AgriCulture: Leeky and Creaky

Alright, already, I admit it. I’m getting old.

Boy, was that hard.

At 68, I’m not exceptionally old to be either a lawyer or a farmer. Lawyer demographic statistics are hard to come by, but it’s not hard to find lots of articles in legal journals about the coming “silver tsunami” of lawyers practicing past age 65. And everyone seems aware that there are plenty of old farmers.

According to the last Census of American Agriculture, the average age of the American farmer is 57.5. Here in Columbia County, New York, people 55-64 years old constitute the biggest single bloc of farmers, followed by those 65 to 74 years old. In the aggregate, those between 45 and 74 constitute over two thirds of the farmers in the County. There were more farmers in that last census 75 and older than there were in Troy and Victoria’s age group, 25-34.
It may be that statistics exaggerate the predominance of older farmers, in that lots of younger people probably have decision- making roles in agriculture without being formally in the owner / operator role that gets them counted as a “farmer” for census purposes. But the fundamental reality is that there are a lot of us older folks doing tasks that are popularly associated with young, vigorous people with glowing skin and sinewy muscle.

I have to admit that I’ve seen continuous engagement in hard physical labor as a pathway to fending off age. I looked at neighbors like Bob and Anne Rider, who until Bob’s death in his late 80s were actively working their orchard, and was convinced that it was precisely that work that kept them so wonderfully alive and engaged in the world around them for so many years.

As for myself, I always took great comfort in there being no tasks on the farm that my age restricted me from doing. That I could wrestle sheep, climb ladders, dig ditches, plant trees and haul feed gave me immense satisfaction. My partner Peter, who began to suffer a lot of impediments for which he required my assistance before he died in his eighty first year, kept telling me I should not revel so much in my physical capacities, lest I be devastated when those capacities declined. Such comments made me all the more resolved to just chug along.

The first jolt of reality came, I fear, last Saturday. I was digging a trench along a vegetable bed in order to plant leeks. I was using a shovel that was a little too short for the task. And in one moment, as I twisted slightly in the wrong direction, I felt a searing pain in my right butt. I worked on with a better shovel, but starting that night, compounding the effects of a bad cold and cough everyone in the house was enduring, I could barely sleep for lack of a comfortable leg position. Getting up and getting down were both moan- and groan- inducing events. Walking became hobbling. Stairs were always taken good leg first.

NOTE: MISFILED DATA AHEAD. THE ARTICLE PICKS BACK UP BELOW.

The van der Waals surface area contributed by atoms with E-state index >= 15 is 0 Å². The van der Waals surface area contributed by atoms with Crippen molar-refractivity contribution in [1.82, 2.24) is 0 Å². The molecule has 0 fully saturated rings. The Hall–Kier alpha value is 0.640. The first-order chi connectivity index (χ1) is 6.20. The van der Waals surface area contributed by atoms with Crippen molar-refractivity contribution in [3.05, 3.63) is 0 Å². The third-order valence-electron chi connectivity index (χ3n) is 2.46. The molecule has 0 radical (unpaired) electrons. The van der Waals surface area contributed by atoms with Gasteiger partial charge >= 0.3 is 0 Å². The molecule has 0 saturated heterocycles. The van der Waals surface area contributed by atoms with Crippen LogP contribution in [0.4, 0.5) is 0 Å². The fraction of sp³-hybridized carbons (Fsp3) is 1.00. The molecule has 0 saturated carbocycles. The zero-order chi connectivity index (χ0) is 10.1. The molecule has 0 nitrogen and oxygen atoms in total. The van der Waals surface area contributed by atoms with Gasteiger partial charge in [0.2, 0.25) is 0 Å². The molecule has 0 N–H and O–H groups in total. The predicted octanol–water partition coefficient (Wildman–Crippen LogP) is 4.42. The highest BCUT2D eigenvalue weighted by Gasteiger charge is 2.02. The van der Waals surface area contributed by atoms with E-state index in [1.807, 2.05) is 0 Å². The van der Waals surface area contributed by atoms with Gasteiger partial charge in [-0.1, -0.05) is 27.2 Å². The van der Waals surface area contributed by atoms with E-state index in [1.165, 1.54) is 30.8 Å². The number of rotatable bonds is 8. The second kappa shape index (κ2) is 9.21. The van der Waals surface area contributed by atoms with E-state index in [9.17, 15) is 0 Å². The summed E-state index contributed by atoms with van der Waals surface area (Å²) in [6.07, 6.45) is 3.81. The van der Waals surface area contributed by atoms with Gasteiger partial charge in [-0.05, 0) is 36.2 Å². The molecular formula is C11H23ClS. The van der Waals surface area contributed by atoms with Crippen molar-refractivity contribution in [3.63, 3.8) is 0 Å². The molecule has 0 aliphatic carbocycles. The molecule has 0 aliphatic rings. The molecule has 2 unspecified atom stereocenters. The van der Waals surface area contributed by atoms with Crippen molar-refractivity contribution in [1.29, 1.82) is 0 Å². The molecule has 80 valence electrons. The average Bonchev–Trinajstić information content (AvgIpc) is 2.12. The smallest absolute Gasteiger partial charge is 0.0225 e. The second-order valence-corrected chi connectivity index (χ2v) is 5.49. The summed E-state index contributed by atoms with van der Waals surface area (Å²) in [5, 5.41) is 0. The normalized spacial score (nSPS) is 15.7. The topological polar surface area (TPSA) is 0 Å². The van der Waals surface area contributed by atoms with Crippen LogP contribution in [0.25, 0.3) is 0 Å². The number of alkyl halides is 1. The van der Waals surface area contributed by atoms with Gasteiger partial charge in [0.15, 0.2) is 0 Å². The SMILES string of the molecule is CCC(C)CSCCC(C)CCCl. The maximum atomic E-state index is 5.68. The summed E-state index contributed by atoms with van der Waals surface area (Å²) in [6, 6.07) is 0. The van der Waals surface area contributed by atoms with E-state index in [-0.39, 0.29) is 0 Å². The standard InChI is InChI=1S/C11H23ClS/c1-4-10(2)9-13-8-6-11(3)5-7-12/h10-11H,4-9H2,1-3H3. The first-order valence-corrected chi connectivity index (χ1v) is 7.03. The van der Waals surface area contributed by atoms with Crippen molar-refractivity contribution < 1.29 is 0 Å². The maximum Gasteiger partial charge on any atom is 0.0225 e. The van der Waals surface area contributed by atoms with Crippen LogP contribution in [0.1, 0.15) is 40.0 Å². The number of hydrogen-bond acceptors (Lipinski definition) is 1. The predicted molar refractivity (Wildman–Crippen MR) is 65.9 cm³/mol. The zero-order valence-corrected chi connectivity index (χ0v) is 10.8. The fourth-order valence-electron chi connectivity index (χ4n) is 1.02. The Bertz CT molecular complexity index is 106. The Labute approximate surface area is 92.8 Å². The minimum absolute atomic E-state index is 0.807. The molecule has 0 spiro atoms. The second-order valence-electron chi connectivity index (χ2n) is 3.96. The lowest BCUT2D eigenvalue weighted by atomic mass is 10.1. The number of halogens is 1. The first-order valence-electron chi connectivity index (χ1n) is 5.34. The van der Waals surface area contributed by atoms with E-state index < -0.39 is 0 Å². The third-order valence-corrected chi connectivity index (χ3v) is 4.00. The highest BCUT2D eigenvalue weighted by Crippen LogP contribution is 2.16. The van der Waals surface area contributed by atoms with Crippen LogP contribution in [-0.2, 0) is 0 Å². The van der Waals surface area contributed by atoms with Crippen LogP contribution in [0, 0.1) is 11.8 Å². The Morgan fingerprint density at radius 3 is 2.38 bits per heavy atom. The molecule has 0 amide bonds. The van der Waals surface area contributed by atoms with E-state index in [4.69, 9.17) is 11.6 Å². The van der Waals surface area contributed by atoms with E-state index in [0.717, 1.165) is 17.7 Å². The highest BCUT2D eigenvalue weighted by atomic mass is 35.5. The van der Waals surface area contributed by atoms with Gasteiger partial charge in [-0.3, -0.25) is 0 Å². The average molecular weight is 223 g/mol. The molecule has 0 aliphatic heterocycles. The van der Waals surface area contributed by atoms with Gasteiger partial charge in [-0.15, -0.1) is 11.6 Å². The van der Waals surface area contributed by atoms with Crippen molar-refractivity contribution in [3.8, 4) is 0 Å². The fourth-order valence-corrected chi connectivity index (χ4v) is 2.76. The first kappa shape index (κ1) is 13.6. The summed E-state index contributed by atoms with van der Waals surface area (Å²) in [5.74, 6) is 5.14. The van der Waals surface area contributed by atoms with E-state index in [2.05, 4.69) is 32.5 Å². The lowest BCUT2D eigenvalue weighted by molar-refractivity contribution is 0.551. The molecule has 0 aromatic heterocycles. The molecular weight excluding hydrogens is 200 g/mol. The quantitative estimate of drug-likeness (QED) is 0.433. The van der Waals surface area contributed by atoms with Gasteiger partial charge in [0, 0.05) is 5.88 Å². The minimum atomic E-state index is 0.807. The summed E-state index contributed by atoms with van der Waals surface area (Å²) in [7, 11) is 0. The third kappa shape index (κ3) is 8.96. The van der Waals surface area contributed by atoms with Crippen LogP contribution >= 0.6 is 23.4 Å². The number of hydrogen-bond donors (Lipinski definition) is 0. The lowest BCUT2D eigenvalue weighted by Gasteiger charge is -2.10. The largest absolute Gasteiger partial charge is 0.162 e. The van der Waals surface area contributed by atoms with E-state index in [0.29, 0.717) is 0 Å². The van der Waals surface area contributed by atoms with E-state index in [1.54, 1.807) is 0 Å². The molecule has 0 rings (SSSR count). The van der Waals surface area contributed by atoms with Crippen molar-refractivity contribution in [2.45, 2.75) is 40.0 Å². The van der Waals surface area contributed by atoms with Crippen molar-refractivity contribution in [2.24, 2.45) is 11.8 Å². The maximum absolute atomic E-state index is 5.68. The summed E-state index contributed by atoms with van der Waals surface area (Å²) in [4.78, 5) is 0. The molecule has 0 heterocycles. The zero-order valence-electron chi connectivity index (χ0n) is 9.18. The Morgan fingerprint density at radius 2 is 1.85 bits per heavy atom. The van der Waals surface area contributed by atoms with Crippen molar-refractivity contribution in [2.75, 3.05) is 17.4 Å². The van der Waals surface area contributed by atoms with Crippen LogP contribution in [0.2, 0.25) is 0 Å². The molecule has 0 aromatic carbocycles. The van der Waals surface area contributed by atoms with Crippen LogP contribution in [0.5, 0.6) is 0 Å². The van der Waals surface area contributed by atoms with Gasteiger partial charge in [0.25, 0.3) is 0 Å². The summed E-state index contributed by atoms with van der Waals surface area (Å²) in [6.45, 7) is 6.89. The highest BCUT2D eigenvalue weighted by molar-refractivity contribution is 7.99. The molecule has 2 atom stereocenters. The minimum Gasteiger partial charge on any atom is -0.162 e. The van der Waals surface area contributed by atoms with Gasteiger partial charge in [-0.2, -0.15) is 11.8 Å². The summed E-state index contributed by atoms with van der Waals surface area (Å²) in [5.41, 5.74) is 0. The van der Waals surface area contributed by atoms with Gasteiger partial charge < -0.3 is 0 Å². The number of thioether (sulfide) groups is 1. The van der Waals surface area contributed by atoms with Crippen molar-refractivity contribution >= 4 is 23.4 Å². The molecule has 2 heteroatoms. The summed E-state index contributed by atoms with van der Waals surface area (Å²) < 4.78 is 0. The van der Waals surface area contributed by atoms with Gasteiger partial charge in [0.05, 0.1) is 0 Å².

After three sleepless nights and incapacitated days I forced myself to the doctor, who blessedly prescribed anti-inflammatories, and sent me to an orthopedist for x-rays and evaluation. Catastrophizing, I dreamt at night of needing hip replacement surgery and how to decide between hospitals. I was much relieved when the doctor told me there was plenty of space still left in my hip joint, and that I had simply suffered an “over-use” injury.

I was considerably less happy, however, to hear the remedy. Not only will I need two to four months of physical therapy, but, he said, I will have to take things very easy. The minute I responded “this is a farm…” I could see the expression change on the doctor’s face. He’d clearly met my type before, and the lecture ensued. “You can ignore what I say and push yourself. You will have plenty of relief from the drugs and it may seem just fine for a while. But if you don’t do as I say, you may find yourself with a permanent limp and in chronic pain.”

I wanted to tell him how growing leeks means so much to me. Peter, born in Cardiff, used to tell me how on St. David’s Day (March 1), the day of Wales’s patron saint, the boys wore leeks, the Welsh national vegetable, in their lapels while the girls wore daffodils. The process of planting and growing leeks has always appealed to me. Each tiny seedling is transplanted into an individual hole in the bottom of a trench and firmed in with mud in a process my mother would have called “patchke-ing.” Being deep in the trench helps keep them appropriately moist, and as the leeks grow the dirt that was excavated for the trench is mounded back around them to blanch the stems. The row of leeks, with their deep flat leaves above the soil, stands like a decorative border army of soldiers in the vegetable garden.